“It’s getting us ready for this new league,” Rice said. “The bodies aren’t this big, but we played Towson last year and Hofstra and it’s a much bigger league body-wise, athleticism (than the MAAC). This way at least we’ll have seen guys that are like that.”

3. Rookie production

Freshman guards Andrew Ball and Jack Collins were bright spots in the third game of their respective careers.

Ball scored 10 points in 12 minutes in the first half, including a pair of three pointers, while making some aggressive drives. The 6-8 Ball, a Marlton native who played at Shawnee High School, finished with 13 points, and leads Monmouth with five triples on the season.

Collins, a 6-5 former Manasquan standout, finished with 11 points on 5-of-7 shooting from the floor.

4. Production needed from veterans

Monmouth has to get more on a consistent basis from its three most experienced players in forward Myles Foster, point guard Myles Ruth and guard Tahron Allen.

Illinois knew Foster is their most consistent offensive threat, and worked hard to limit him in the first half, with Foster eventually finishing with nine points. Between the three, they combined for just 19 points and six rebounds. They had combined for 33 points against Seton Hall.

5. Holmstrom homecoming

Rockford, Illinois native Jack Holmstrom made the first start of his career against the Illini, with a large contingent of family and friends in the stands. The junior guard, whose father played for Rice when he was assistant coach at Southern Illinois, finished with five points in points in 21 minutes.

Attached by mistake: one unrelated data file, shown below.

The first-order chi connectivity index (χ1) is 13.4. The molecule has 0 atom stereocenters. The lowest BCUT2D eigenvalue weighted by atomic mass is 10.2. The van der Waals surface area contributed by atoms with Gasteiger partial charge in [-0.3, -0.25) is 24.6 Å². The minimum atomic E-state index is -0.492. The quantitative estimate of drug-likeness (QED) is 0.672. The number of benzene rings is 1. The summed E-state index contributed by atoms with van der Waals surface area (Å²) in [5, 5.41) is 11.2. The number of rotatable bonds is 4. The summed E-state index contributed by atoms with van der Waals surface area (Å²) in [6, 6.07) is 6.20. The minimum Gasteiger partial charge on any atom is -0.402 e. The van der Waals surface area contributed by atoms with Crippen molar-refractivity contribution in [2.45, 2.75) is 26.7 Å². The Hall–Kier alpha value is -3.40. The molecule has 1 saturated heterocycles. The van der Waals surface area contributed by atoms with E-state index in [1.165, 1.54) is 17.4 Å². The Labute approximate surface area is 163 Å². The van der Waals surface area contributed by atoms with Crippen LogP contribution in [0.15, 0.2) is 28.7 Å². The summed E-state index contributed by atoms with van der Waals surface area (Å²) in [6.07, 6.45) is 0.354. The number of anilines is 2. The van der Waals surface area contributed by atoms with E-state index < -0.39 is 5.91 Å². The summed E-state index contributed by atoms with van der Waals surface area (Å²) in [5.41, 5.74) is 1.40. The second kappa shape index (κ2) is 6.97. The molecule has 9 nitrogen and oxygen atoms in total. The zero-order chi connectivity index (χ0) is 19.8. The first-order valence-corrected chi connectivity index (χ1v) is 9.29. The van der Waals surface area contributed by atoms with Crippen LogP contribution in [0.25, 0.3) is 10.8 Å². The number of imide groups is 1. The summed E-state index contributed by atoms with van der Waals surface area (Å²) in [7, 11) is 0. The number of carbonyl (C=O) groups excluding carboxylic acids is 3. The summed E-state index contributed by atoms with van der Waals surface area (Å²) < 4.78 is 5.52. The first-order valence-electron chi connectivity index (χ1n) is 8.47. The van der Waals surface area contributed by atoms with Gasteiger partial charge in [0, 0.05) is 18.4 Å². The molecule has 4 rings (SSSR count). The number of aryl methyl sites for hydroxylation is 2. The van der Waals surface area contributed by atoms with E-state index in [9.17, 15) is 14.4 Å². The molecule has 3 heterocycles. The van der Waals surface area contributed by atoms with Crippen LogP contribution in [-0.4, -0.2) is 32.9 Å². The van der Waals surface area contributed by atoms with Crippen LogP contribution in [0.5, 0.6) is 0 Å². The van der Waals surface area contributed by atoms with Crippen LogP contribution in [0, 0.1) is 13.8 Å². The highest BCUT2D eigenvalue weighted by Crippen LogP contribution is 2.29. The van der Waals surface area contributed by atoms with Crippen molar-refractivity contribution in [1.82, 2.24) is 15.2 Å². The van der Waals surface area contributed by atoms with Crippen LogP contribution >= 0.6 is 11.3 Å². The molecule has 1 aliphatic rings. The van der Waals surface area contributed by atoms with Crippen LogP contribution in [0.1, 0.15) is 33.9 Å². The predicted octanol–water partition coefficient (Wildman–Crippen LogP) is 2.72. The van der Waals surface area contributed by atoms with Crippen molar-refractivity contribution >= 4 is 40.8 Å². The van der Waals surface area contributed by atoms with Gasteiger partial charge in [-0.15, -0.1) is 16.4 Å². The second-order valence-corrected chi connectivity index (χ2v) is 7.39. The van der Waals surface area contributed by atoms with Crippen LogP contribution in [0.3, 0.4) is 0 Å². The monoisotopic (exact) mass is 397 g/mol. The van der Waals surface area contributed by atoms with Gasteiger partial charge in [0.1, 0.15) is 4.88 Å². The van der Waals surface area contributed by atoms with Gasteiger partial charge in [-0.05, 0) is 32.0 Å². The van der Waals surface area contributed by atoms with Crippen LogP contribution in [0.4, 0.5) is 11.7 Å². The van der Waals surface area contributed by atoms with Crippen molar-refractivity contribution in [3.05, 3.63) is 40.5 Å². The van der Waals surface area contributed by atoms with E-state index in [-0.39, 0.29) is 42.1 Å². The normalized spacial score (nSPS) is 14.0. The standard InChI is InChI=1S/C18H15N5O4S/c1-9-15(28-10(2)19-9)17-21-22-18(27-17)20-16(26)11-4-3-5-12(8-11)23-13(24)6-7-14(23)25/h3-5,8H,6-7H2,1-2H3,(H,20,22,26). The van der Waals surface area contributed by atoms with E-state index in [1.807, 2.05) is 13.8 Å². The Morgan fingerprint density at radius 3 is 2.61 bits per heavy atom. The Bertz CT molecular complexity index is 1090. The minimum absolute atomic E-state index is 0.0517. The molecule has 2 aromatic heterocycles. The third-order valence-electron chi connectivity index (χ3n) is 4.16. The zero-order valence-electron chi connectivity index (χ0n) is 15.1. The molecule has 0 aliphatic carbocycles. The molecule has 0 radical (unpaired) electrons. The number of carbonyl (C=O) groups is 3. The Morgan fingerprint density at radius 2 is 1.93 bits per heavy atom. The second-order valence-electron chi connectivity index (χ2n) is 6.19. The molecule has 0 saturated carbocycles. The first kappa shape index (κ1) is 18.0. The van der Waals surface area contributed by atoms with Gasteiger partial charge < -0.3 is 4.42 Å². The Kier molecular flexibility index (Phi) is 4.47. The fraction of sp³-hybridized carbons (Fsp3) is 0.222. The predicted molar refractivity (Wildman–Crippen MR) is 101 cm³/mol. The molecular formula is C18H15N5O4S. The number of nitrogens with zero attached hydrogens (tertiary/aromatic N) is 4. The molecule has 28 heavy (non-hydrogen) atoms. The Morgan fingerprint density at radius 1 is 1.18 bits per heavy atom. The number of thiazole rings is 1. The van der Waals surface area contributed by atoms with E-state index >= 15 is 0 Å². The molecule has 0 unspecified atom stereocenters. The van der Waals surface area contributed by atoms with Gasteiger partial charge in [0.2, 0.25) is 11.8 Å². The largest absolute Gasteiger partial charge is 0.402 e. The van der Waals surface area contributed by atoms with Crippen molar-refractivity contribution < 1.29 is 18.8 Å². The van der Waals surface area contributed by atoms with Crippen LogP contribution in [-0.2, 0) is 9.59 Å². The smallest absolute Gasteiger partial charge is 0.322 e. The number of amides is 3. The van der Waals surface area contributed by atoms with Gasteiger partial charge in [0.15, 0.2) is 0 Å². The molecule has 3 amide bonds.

As for the rotation, there are no reinforcements on the way. With 6-9 forward Jarvis Vaughan expected to miss the non-conference schedule with a knee injury, and 6-9 freshman forward Jaret Valencia redshirting, everyone’s getting a lot of minutes, which hopefully helps by the time they get into CAA play.

Monmouth guard Tahron Allen dribbles against a Virginia defender on Nov. 11, 2022 in Charlottesville, Virginia.


‘The wheels fell off’: 5 keys for Monmouth basketball vs. No. 23 Illinois

They say what doesn’t kill you will only make you stronger. It’s still unclear what the outcome will be for Monmouth.

The schedule hasn’t done this team any favors as the Hawks head into a third straight game against high-major competition. In the wake of Friday’s 47-point loss at No. 18 Virginia, the Hawks brace for Monday’s clash with No. 23 Illinois (9 pm; Big Ten Network) in Champaign, Illinois.

Now Monmouth coach King Rice and his staff must make sure the early gauntlet doesn’t derail the young team’s development.